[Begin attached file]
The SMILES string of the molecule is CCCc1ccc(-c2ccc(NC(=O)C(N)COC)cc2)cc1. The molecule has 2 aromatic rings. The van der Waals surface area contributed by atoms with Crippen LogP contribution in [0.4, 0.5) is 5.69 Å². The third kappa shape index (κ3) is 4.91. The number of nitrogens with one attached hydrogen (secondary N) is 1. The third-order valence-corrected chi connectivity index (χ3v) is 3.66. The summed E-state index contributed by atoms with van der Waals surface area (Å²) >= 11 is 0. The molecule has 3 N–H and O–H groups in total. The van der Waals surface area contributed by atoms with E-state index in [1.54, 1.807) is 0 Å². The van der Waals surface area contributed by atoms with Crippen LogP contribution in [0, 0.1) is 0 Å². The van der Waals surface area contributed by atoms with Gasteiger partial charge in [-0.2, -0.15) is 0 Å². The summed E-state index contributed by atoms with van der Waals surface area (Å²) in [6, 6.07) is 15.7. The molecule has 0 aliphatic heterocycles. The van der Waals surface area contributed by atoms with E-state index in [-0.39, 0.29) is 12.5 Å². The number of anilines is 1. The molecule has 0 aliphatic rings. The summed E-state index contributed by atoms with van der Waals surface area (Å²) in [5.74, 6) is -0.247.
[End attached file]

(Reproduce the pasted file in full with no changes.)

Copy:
The SMILES string of the molecule is CCCc1ccc(-c2ccc(NC(=O)C(N)COC)cc2)cc1. The molecule has 2 aromatic rings. The van der Waals surface area contributed by atoms with Crippen LogP contribution in [0.4, 0.5) is 5.69 Å². The third kappa shape index (κ3) is 4.91. The number of nitrogens with one attached hydrogen (secondary N) is 1. The third-order valence-corrected chi connectivity index (χ3v) is 3.66. The summed E-state index contributed by atoms with van der Waals surface area (Å²) >= 11 is 0. The molecule has 3 N–H and O–H groups in total. The van der Waals surface area contributed by atoms with E-state index in [1.54, 1.807) is 0 Å². The van der Waals surface area contributed by atoms with Crippen LogP contribution in [0, 0.1) is 0 Å². The van der Waals surface area contributed by atoms with Gasteiger partial charge in [-0.2, -0.15) is 0 Å². The summed E-state index contributed by atoms with van der Waals surface area (Å²) in [6, 6.07) is 15.7. The molecule has 0 aliphatic heterocycles. The van der Waals surface area contributed by atoms with E-state index in [-0.39, 0.29) is 12.5 Å². The number of anilines is 1. The molecule has 0 aliphatic rings. The summed E-state index contributed by atoms with van der Waals surface area (Å²) in [5.74, 6) is -0.247.